So other than copying leaders and celebs, what personality traits lead to being a hypocrite?
When people are uncertain on what they truly believe in, their actions are not likely to be coherent with the beliefs they claim to have, 100% of the time. This is common in people our age because we are still ‘finding ourselves’ or whatever. It’s easy to say that we follow what our pairs believe in, maybe healthy eating, for example, but then eat canteen every second day. That makes you a hypocrite. Constantly expressing how stressful and important an internal is, then spending half the class time you have to work on it on Facebook. That makes you a hypocrite. Telling your friends how bad alchohol is, then passing out in a corner almost every party. That makes you a hypocrite. I believe that uncertainty leading to hypocrisy has an innocence to it because were just a little bit confused. This is our time to find out what is true to our heart, don’t fall through the cracks and trail on your friends and families beliefs. Some people are hypocrites because they want to uphold a glossy reputation of the illusion that they are perfect. These people are incredibly frustrating because they are constantly telling you all the great things they do and believe in, that are complete yarns. (These people also often have deflated egos). Neuropsychologists know that there is a distinct difference in brain activity when a person tells the truth as opposed to when a person tells a lie. Lies and hypocrisy are no accident.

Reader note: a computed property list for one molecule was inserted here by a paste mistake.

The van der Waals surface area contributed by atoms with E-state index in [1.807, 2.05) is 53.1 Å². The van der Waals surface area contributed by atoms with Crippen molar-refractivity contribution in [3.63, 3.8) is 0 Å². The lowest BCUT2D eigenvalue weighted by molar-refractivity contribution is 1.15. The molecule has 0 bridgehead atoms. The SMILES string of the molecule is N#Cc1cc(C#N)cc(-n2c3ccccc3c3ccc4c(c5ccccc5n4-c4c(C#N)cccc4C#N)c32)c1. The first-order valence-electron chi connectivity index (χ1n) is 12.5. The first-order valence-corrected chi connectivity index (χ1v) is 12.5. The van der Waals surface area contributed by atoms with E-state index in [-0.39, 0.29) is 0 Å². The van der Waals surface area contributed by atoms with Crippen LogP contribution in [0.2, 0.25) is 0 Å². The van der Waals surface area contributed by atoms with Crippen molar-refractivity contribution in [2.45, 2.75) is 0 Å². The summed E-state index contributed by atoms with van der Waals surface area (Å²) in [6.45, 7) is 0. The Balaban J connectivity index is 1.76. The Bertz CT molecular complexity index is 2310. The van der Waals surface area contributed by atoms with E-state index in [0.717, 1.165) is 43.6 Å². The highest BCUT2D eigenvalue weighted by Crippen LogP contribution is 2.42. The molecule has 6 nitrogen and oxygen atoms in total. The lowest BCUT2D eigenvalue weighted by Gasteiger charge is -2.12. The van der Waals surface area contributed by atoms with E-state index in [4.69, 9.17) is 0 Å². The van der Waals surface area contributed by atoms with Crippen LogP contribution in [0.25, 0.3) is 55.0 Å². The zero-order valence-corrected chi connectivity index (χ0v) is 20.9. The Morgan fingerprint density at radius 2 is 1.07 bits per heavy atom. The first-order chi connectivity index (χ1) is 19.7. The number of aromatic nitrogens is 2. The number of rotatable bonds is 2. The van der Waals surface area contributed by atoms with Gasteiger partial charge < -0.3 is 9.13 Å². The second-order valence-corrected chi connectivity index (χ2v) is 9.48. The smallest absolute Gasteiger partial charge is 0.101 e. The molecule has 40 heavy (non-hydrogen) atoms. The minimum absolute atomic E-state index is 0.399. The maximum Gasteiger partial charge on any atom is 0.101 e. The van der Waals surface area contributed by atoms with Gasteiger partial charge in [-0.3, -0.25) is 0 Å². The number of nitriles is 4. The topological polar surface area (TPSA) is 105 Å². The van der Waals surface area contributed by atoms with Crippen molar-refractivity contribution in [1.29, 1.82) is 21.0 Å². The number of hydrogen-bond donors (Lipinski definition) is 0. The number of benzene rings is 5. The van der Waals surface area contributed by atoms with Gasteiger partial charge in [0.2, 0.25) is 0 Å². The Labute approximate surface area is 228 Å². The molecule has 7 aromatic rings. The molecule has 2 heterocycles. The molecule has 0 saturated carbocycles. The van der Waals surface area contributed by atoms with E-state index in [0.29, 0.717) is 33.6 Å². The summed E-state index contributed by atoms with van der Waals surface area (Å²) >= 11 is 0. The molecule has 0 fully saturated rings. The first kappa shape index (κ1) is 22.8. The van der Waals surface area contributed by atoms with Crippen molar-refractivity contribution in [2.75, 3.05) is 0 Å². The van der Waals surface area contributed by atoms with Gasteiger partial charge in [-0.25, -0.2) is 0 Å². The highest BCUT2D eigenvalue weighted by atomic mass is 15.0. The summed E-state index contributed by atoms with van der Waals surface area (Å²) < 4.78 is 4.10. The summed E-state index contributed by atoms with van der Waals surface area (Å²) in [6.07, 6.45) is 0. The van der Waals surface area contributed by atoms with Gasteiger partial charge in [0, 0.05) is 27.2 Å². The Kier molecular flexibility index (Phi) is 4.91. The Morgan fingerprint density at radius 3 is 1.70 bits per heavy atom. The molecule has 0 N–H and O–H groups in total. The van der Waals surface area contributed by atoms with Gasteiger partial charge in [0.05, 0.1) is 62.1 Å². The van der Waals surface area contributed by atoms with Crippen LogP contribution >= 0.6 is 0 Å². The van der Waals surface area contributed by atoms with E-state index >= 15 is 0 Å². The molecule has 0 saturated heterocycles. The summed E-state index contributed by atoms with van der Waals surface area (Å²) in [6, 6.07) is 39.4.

Nobody likes a hypocrite. So drop the act, come clean. Keep it simple, keep it honest, and keep it you. It’s the little things that can help improve our hypocritic manner. Don’t pass judgement unless you have experienced something, cut down on little white lies, stop calling others out, simply become more aware of your actions in comparison to your words. In this day and age, it’s easy to reflect what our idols and leaders do. But maybe next time you’ll think twice about their victorious speeches before you support them. It’s what they’re doing behind the scenes that show their true qualities and morals as people. Put simply, hypocritical people are annoying. They are infecting our generation with false information. We have all passed a hypocritical comment at one point or another, sure. But it’s time we recognised that this is a problem that will be passed down to the younger generation if we don’t become more aware of it.
Practice what you preach, or change your speech.



Join the conversation! 2 Comments

  1. Can you add weight to your argument using features that are appropriate to a speech? Stats, figures, further research?

    What about a primary source?

    I want you to think about how to turn this from a rant to a supported argument.

  2. Maggie, why is it that we believe the leaders/admire them so much? Why are we ignorant to their hypocritical ways? Do you think this is a valid point that would support your overall purpose? If so, how can you develop this more?

    Look to maximise the “you need to change now” message that your speech is delivering. What features of persuasive speaking can you include to ensure this is what your audience feels like they HAVE to do by the end of your speech.


Respond now!